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The T-Engine platform for embedded systems development is a technology that might make the grand visions of ubiquitous computing a reality—provided society’s mindset also surges ahead as fast as technology does!
Arguably, technology is now progressing much faster than a decade ago—but how? In more ways than one, this can be attributed to the shift towards openness and standardisation. Today, the time taken to bring a tech product to the market is remarkably low. Designers do not necessarily have to create a product from ground-up. Instead, they can put together existing ‘intellectual property’ components procured from various sources, and within weeks the product is all set to invade the market. Developers can pick and choose from pre-fabricated software modules, ‘mash’ them up, and serve up a lovely application to users within days.
This, however, would not have been possible in the absence of a common platform on which the many components could be built, linked and orchestrated. If this platform is open and standardised, the possibilities get richer—GNU/Linux and the wealth of free and open source software is a quintessential example of the advantages of openness.
The T-Engine platform extends the same logic to the embedded systems world. By providing an open, standardised real-time operating system (the T-Kernel), hardware (the T-Engine board), and object format specifications, the T-Engine project enables the creation, distribution and use of varied middleware—and consequentially, the cost-effective and quick development of embedded systems. As a common platform, the T-Engine syncs the work of chipmakers, hardware manufacturers, and software and systems developers, enabling them to bring products to the market faster than ever before.
With the dual benefits of security and standardisation, the open-sourced T-Engine makes a leap towards ubiquitous computing.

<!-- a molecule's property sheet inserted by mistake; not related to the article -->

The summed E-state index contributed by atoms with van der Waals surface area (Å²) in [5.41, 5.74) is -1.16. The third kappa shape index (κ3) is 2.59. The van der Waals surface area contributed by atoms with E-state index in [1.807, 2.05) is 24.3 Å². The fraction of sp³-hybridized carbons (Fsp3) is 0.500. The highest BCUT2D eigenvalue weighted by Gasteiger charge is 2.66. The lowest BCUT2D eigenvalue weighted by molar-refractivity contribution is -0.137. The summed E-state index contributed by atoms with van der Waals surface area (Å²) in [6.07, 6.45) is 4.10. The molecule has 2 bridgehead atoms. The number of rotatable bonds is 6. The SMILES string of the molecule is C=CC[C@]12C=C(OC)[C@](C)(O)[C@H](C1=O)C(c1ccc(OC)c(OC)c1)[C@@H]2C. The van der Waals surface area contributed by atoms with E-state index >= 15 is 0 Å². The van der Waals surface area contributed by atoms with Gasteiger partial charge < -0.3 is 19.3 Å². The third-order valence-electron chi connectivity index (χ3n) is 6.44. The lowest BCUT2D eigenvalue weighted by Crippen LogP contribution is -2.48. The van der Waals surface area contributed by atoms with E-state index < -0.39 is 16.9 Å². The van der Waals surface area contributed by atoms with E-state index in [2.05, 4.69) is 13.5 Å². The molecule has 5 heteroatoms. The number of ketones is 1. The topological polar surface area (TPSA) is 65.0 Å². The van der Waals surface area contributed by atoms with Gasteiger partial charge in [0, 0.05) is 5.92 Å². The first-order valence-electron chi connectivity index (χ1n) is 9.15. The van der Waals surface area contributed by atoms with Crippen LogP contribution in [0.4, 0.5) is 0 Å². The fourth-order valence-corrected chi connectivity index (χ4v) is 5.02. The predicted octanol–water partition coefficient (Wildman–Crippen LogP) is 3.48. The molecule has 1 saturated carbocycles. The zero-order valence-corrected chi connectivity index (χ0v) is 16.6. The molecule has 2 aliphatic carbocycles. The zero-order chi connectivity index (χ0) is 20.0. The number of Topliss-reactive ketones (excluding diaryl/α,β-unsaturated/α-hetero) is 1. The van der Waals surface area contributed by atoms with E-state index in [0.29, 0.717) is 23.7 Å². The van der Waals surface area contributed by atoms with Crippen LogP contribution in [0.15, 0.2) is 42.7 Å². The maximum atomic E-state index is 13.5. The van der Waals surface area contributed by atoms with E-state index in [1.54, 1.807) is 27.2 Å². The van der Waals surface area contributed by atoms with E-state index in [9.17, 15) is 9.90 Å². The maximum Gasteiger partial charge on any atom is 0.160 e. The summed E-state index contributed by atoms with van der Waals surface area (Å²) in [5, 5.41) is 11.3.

Ubiquitous computing—the very concept is exciting and scary at the same time. Imagine a future where everything, from traffic signals to the microwave oven and air-conditioner in your home, have ‘computers’ in them . These take orders, perform tasks and network with other computers that are ‘always-on’! The moment you cross the last traffic signal on the way back home, a signal is transmitted to your home, and the heater/cooler starts up, so that your living room is cosy when you enter. When you come within a few feet of your house, the gate ‘detects’ you by communicating with your car, your mobile phone or perchance even a chip in your outfit, and opens! When you wish to play music aloud from your mobile digital music player, it connects ad-hoc with the concealed speakers in the room and starts playing. No user-interfaces, menus, set-up, or hassles! The possibilities are endless.
But the moment you picture such an environment, several basic requirements and issues immediately surface. If embedded systems are to be spawned at a rate capable of filling every significant object in this world, there should be easily-reusable components and extreme cooperation between all players in the electronics and computing value chain. This, in turn, needs an open, standardised platform to develop these embedded system components. Plus, if there are networked computers everywhere, the chances of identity theft are high—for instance, if somebody is able to electronically ‘disguise’ themselves as you, all your property falls within their control! So, embedded systems have to be crack-proof. The T-Engine platform, spun off from the legendary TRON project, is a potential means of overcoming these concerns.